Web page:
No more the black sails, the fierce cries, the blood lust. Now the pirates ride small motorboats, silent, armed especially with cell phones, GPS systems and automatic weapons. By stealth the boats come right up to the rudder of the cargo vessel, some pirates board thanks to help from someone aboard, and they quickly, bloodlessly, plunder the cargo. Then they are off, to the small island towns. Here it is much as it was before. Money runs through their fingers like quicksilver: sex, drugs, drink and other forms of violence to the body. Little remains for them, as they turn back to their motorboats for another run at the sea.
The International Maritime Bureau (IMB) sounds like the United Nations agency, the International Maritime Organization (IMO). The IMO first met in
1959 with a specific mission: to ensure that the world’s states would respect UN conventions such as the 1948 International Convention for the Safety of Life at Sea and the 1954 International Convention for the Prevention of Pollution of the Sea by Oil. Because ships carry ninety percent of world trade, the IMO plays a vital role in the regulation of the seas.
But the IMB has nothing to do with the UN. Formed in 1981 by the International Chamber of Commerce, the IMB collects data on piracy (at the Piracy Reporting Centre located in Kuala Lumpur, Malaysia) and it lobbies for more inter-state action against pirates. Whereas the UN respects the difference between international waters and national waters, the IMB wants state navies to cross into each other’s water ("hot pursuit") to give chase against pirates. The niceties of the regime of state sovereignty do not bother the IMB. It wants to crush the pirates.
As with so many agencies that favor the bludgeon, 9/11 gave the IMB a fillip. Piracy was soon equated with terrorism. Men on the small boats became agents of al-Qaeda, whether off the coast of Somalia or in the Straits of Malacca. The IMB’s analysis dove-tailed with that of the Pentagon, who sought to stitch together alliances with regional navies on the pretext of terrorism. The Straits of Malacca is ground zero for this strategy. Over a hundred thousand ships pass through this narrow inlet each year, carrying a third of the world’s trade good and the bulk of Japan’s oil supplies. Pirates certainly ply the waters, stealing from ships and sometimes stealing ships (these are the so-called "phantom ships" that are hijacked and re-registered under different names). But piracy has so far been a small menace for global commerce, not a major hazard.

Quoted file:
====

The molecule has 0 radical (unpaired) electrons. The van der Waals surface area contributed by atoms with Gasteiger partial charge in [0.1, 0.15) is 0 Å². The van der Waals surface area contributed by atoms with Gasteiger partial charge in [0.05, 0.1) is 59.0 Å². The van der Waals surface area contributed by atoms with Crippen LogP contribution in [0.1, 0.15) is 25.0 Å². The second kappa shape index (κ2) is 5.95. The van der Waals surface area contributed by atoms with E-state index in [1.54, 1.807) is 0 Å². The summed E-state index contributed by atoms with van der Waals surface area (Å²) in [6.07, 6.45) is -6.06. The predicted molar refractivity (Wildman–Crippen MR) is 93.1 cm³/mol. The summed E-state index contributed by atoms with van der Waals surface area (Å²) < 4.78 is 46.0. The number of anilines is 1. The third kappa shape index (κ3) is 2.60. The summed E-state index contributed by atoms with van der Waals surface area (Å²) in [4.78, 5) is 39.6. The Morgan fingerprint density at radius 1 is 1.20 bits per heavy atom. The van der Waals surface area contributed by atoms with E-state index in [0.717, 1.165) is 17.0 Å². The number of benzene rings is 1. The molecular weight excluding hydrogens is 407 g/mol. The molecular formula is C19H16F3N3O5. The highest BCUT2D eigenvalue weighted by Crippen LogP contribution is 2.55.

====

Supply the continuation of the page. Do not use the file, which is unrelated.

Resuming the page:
Nevertheless, the US, India, Australia, Singapore, Japan and other countries use this problem to command the high seas, work in tandem to assert themselves as the guardians of this main avenue for world trade. The US State Department can talk itself blue in the face that its attempt to commandeer the Straits of Malacca, along with its new allies, is not a threat to China, but Beijing sees it otherwise. Why is there the need to send the fleet of several countries against a handful of motorboats, when the coast guard vessels of the littoral states can handle the problem?